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the time, immediately after an attack of paralysis, which deprived him for three months of the use of both his limbs. In process of time his impressions and researches terminating in an assured persuasion of the truth of Christianity, as revealed in Scripture, the last eight or ten years of his short life were spent in studying the sacred volume with profound delight. Some of the peculiarities of his church, as a Catholic, he might carry with him to the grave; but his “ Thoughts on Religion” will continue to be read with pleasure and profit too by Christians of every denomination.
Little did his Father think, when removing to Paris, and afterwards watching over the education of his son with such laudable assiduity, that this son would one day more than repay him for all his kindness; but so it was. The influence of Pascal's religious principles and character was very powerful. It prevailed with many, and was most affectingly acknowledged even by his beloved Parent. That same Father, who had been so bent on unfolding to his Child the ample field of literary and scientific knowledge, at last overcome by the still more powerful influence which divine truth had produced on the soul of his Child, was to be seen sitting at the feet of the very youth he had himself alone educated. Living consistently too, he at last died a truly Christian death, about eleven years before this extraordinary man, his son, fell asleep in Jesus.
CowPER.-Although beneficial influence on the public mind were not allowed to constitute one proof of a great and good man, fond partiality, arising out of great personal obligation to his writings, will not allow me to omit one other individual, by far the most useful of our poets, whether ancient or modern,—the amiable and immortal Cowper. Seldom has the power of maternal tenderness
been so illustrated as in his experience. Little did his Mother imagine, when wrapping up her Child in his little scarlet mantle, and sending him off so carefully to school, or when paying her nightly visits to his chamber, to see him safe and warmly laid, that all this would be remembered distinctly, and so celebrated, at the distance of more than half a century : little did she imagine that her very countenance, her manners, and treatment, would make impressions, such as all the dark scenes and mental depressions of many years should not be able to efface! but what says the Poet ?
6 'Tis now become a hist’ry little known,
Not scorn'd in heav'n, though little noticed here.” This interesting woman, his Mother, was descended through the families of Hippesley of Throughly, in Sussex, and Pellet of Bolney, in the same county, from the several noble houses of West, Knollys, Carey, Buller, Howard, and Mowbray; and so by four different lines from Henry
the Third, king of England. Distinctions of this nature can shed no additional lustre on the memory of Cowper; they are mentioned merely with a view to the introduction of the following lines, from the same poem :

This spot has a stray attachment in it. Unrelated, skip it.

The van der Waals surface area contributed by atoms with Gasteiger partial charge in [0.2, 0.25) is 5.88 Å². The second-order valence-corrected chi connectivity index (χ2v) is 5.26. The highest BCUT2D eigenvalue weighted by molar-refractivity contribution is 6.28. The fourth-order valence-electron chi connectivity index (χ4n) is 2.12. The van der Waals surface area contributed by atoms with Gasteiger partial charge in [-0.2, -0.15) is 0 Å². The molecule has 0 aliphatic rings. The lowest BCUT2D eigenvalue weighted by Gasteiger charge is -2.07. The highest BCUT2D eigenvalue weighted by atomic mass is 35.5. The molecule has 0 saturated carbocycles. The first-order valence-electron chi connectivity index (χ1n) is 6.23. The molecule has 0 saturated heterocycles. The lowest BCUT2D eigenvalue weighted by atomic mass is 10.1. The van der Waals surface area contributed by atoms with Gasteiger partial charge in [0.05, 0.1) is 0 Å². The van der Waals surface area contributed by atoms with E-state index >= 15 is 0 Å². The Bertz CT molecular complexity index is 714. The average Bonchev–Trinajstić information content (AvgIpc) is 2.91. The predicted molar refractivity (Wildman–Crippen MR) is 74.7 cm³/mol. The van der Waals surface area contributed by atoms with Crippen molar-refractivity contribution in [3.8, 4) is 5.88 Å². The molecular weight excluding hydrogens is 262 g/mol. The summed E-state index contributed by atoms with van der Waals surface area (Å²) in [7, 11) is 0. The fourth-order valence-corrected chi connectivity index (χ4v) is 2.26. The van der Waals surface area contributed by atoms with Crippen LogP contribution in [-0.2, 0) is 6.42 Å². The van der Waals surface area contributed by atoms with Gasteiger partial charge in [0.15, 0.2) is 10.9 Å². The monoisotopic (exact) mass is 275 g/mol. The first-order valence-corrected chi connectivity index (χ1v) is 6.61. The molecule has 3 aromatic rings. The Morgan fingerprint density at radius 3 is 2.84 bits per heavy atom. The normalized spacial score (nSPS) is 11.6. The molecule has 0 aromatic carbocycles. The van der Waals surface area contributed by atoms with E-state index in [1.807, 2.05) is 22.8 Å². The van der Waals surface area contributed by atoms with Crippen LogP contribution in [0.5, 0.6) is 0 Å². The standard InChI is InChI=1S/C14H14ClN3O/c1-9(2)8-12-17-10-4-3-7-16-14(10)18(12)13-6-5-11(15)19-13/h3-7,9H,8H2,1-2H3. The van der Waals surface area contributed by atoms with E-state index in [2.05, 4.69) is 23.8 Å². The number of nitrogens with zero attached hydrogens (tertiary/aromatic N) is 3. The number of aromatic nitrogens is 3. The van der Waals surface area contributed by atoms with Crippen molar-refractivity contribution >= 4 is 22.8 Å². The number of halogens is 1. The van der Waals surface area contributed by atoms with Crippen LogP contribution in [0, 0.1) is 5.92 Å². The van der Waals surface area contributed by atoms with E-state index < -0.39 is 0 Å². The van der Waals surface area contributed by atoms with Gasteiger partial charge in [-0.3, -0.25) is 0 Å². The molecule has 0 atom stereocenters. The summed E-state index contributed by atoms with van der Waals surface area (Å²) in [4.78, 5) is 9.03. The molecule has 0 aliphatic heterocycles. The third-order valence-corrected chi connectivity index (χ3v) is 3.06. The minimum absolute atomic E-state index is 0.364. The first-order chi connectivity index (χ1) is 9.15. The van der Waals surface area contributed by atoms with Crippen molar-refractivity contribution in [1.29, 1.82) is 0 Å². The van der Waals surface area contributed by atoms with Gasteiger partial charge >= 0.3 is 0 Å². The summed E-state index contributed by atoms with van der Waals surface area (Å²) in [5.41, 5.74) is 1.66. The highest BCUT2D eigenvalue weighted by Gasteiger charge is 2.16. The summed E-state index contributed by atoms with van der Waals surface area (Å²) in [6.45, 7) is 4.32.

“My boast is not, that I deduce my birth
The Son of Parents pass'd into the skies.” Before obtaining his Mother's picture, the occasion, it is well known, of these beautiful lines, Cowper used to dwell with great pleasure on her memory, and, immediately after receiving it, he addressed a letter to the donor, his cousin, Mrs. Bodham, in which he says—
“ The world could not have furnished you with a present sc acceptable to me as the picture you have so kindly sent me. I' received it the night before last, and viewed it with a trepidation of nerves and spirits somewhat akin to what I should have felt had the dear original presented herself to my embraces. I kissed it, and hung it, where it is the last object that I see at night, and, of course, the first on which I open my eyes in the morning. She died when I completed my sixth year; yet I remember her well, and am an ocular witness of the great fidelity of the copy. I remember, too, a multitude of the maternal tendernesses which I received from her, and which have endeared her memory to me beyond expression. There is in me, I believe, more of the Donne than of the Cowper, and though I love both names, and have a thousand reasons to love those of my own name, yet I feel the bond of nature draw me vehemently to your side. I was thought, in the days of my childhood, much to resemble my mother; and, in my natural ternper, of which, at the age of fifty-eight, I must be supposed a competent judge, can trace both her, and my late uncle, your father; somewhat of his irritability, and a little, I would hope, both of his and her I know not what to call it, without seeming to praise myself, which is not my intention, but, speaking to you, I will speak out, and say, good nature. Add to this, I deal much in poetry, as did our venerable ancestor, the Dean of St. Paul's (his Mother, too, he might have added, who, if not a poetess, was fond of poetry), and I think I shall have proved myself a Donne at all points.” To